Ahmadinejad Underlines Iran’s Readiness to Expand All-Out Ties with Zimbabwe

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TEHRAN (FNA)- Iranian President Mahmoud Ahmadinejad in a meeting with Zimbabwean Defense Minister Emmerson Dambudzo Mnangagwa stressed Tehran’s preparedness to further develop relations with Harare in all fields.

Ahmadinejad received Dambudzo Mnangagwa in Tehran on Tuesday evening, and told his visitor that resistance against enemies’ pressures and sanctions should continue and the pressures should turn into opportunities for progress.


He added when a nation decides to move forward, it will certainly achieve valuable results. Ahmadinejad continued that Iran and Zimbabwe have always been close to each other in different fields, because both of them are against the same enemy and both are trying for human values and interests of their nations. He said that Zimbabwe is growing with a very suitable speed in different fields, adding that progress in African countries like Zimbabwe indicated that when a nation decides to move forward, God the almighty will bestow good results to that nation. President Ahmadinejad stressed Iran’s readiness to expand relations in all fields with Zimbabwe.

Earlier, Iranian Defense Minister Brigadier General Ahmad Vahidi had in a meeting with his Zimbabwean counterpart announced Tehran’s preparedness to help Zimbabwe strengthen its defensive power. “We are ready to reinvigorate Zimbabwe’s defense power,” Vahidi said in Tehran on Sunday morning.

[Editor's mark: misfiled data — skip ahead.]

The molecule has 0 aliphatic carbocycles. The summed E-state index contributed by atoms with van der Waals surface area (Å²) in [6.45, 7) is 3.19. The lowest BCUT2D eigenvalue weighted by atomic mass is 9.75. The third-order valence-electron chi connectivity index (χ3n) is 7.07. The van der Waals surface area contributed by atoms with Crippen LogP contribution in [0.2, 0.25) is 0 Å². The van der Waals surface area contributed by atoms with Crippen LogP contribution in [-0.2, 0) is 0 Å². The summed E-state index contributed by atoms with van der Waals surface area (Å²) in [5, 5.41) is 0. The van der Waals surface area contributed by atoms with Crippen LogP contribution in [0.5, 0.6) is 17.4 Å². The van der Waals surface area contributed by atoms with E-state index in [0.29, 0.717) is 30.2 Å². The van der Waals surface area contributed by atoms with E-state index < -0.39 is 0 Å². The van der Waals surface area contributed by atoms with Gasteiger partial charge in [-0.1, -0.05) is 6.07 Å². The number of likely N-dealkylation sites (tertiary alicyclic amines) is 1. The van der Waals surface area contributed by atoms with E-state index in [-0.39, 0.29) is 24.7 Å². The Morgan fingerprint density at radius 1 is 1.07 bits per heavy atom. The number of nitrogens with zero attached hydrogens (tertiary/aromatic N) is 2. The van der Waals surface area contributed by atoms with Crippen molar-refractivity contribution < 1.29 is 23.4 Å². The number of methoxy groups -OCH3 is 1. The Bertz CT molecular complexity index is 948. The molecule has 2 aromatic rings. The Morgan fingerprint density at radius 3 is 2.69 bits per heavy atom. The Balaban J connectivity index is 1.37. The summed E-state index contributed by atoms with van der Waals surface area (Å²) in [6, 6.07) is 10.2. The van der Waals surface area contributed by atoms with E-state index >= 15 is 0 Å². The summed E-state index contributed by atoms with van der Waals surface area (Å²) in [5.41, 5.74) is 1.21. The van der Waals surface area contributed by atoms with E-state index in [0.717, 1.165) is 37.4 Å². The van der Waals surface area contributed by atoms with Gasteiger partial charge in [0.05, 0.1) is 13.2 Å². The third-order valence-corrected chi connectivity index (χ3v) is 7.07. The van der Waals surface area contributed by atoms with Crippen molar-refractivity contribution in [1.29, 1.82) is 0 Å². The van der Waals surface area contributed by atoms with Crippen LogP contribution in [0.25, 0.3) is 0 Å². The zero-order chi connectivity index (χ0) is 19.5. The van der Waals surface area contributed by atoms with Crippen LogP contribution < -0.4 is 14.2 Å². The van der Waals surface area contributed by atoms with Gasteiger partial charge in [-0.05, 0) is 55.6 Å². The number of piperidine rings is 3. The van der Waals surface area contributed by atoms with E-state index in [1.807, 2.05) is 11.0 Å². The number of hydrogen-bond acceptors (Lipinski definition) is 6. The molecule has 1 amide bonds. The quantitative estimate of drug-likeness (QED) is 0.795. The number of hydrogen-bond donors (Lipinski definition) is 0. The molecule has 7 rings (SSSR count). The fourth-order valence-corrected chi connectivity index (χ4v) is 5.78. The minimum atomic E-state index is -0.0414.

He also referred to the defense cooperation between the two countries in the past, and stressed Iran’s readiness to share its experiences with Harare in different fields. Mnangagwa, for his part, underlined Zimbabwe’s enthusiasm for the expansion of cooperation with Iran.

1 COMMENT

  1. Kooshy,I had the very same question as Fiorangela rrdaeging the logical connection between Hersh’s two paragraphs that Fiorangela quoted. Having watched the video myself (thanks to you), I don’t know that there’s much anyone merely watching the video can add.Sadly, I think I can guess the missing piece of the logical puzzle: the apparent unspoken but clear understanding among American troops that, one way or the other, captured enemy soldiers are not going to go free. Tha is probably not what the American commander had in mind (or so I hope), but rather is a gloss put on his either/or order by troops in the field. Thus, if the captured soldiers are Taliban, the American soldiers hold them for later interrogation of the strategic persuasion, which one suspects, notwithstanding Hersh’s emphasis on the difference in its objectives ( long-range intelligence ) from those of tactical intelligence conducted in the field, is probably more accurately distinguishable by contrasting the methods used to extract information. On the other hand, if the captured soldiers are not Taliban, they are not to be taken prisoner and yet, in light of the unwritten gloss I suspect has been placed on the commander’s either/or order, they remain enemy soldiers who are not going to go free.What a dilemma indeed! What’s an American soldier to do? Well, according to Hersh, and as one might expect since we continue to live in the land of the free, an American soldier has a choice: either shoot them yourself, or turn them over to Afghan government troops, turn the other way, and listen for a gunshot a few seconds later.These enemy troops might be better off claiming to be Taliban.

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